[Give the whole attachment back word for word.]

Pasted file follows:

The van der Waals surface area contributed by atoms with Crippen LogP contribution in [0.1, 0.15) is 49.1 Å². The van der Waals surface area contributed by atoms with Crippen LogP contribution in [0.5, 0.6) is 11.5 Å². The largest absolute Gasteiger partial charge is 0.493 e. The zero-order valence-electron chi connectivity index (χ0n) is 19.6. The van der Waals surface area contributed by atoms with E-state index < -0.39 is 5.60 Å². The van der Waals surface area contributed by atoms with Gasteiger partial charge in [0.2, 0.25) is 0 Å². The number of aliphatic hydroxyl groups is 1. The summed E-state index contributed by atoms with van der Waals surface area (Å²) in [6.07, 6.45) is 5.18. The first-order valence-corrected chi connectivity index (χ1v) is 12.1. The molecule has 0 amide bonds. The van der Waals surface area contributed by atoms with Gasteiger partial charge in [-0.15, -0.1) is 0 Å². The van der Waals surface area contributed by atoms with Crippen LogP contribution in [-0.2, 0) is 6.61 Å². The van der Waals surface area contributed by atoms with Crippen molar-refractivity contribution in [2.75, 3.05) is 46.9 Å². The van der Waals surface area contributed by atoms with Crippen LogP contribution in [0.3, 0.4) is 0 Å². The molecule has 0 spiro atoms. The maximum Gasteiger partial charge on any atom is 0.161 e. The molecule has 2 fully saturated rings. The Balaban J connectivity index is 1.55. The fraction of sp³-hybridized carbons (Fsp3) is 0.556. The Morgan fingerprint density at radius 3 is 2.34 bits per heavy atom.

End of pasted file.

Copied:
The van der Waals surface area contributed by atoms with Crippen LogP contribution in [0.1, 0.15) is 49.1 Å². The van der Waals surface area contributed by atoms with Crippen LogP contribution in [0.5, 0.6) is 11.5 Å². The largest absolute Gasteiger partial charge is 0.493 e. The zero-order valence-electron chi connectivity index (χ0n) is 19.6. The van der Waals surface area contributed by atoms with E-state index < -0.39 is 5.60 Å². The van der Waals surface area contributed by atoms with Gasteiger partial charge in [0.2, 0.25) is 0 Å². The number of aliphatic hydroxyl groups is 1. The summed E-state index contributed by atoms with van der Waals surface area (Å²) in [6.07, 6.45) is 5.18. The first-order valence-corrected chi connectivity index (χ1v) is 12.1. The molecule has 0 amide bonds. The van der Waals surface area contributed by atoms with Gasteiger partial charge in [-0.15, -0.1) is 0 Å². The van der Waals surface area contributed by atoms with Crippen LogP contribution in [-0.2, 0) is 6.61 Å². The van der Waals surface area contributed by atoms with Crippen molar-refractivity contribution in [2.75, 3.05) is 46.9 Å². The van der Waals surface area contributed by atoms with Crippen LogP contribution in [0.3, 0.4) is 0 Å². The molecule has 0 spiro atoms. The maximum Gasteiger partial charge on any atom is 0.161 e. The molecule has 2 fully saturated rings. The Balaban J connectivity index is 1.55. The fraction of sp³-hybridized carbons (Fsp3) is 0.556. The Morgan fingerprint density at radius 3 is 2.34 bits per heavy atom.